Every now and then, one comes across a dairy product that you just have to admire or take a picture of! Following is one of those dairy products that was worthy of a picture. Too often I have gone to the store or supermarket to purchase Swiss cheese at their deli department. The
Swiss cheese that I have taken home has had varying degrees of eye formation. While the flavor might not have been faulted, the size and kind of eye formation certainly could have and should have been faulted.
Swiss cheese is supposed to have eyes in it. I get rather disappointed when there is none in the slice of Swiss cheese that I am about to eat, referred to as “blind” (no eyes at all) by the Swiss cheese processors. The Swiss cheese manufacturers talk about perfect eye formation, with dime sized holes in the Swiss cheese. I find these ideal slices of Swiss cheese out in the marketplace far and few between. Most of the time if the Swiss cheese isn’t blind, then it has splits or cracks in it, or has very small pinholes or “nesting” on the outer edge of the piece. These conditions are all defects in the Swiss cheese. They don’t affect the taste of the product so much, but do affect the appearance. Swiss cheese can be “over set” with too many holes or too large of Swiss cheese eyes in it, or can be “under set” with too few of eyes or eyes that are too small.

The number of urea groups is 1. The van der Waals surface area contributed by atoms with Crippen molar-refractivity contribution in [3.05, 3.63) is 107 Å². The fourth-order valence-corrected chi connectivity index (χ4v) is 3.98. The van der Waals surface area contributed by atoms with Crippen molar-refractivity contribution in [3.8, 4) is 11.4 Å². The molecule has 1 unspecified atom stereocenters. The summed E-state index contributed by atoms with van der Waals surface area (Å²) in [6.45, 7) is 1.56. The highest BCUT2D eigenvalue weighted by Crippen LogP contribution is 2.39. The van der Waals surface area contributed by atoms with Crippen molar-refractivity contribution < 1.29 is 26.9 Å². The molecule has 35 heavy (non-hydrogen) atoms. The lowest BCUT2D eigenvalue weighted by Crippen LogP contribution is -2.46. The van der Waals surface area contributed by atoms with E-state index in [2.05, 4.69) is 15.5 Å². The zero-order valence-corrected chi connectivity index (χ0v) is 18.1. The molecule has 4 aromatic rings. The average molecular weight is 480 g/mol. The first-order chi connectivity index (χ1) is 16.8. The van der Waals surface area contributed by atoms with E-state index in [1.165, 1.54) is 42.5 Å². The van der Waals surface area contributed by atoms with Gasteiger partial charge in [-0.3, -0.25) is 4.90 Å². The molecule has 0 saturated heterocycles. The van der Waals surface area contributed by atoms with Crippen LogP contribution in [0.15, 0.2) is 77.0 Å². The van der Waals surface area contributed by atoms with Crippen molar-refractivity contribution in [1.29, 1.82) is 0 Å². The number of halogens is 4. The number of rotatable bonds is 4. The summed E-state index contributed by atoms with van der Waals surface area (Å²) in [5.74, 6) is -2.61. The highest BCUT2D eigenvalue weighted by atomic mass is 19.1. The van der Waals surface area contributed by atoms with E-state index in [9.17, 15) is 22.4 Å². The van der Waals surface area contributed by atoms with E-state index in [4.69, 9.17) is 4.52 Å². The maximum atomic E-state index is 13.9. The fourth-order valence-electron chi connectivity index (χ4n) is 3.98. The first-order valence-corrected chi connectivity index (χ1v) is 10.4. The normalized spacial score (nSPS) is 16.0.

Check out this “almost perfect” slice of Swiss cheese purchased from my local deli. Note the very consistent dime sized holes in the slice (a dime was placed on the outside top edge for reference). There are neither too many eyes nor too few eyes. There are no pinholes or nesting on the outer edge of the piece. If it wasn’t for a very small crack just to the left of the middle eye, this might be considered as close to perfect of an appearance in Swiss cheeses as you are going to get. And the flavor wasn’t bad either!
While we are on the topic of Swiss cheese, here are a few more examples showing various degrees of eye formation, demonstrated by photographs used in the Swiss industry.
I find the language used in the cheese industry fascinating and love to demonstrate that language with pictures!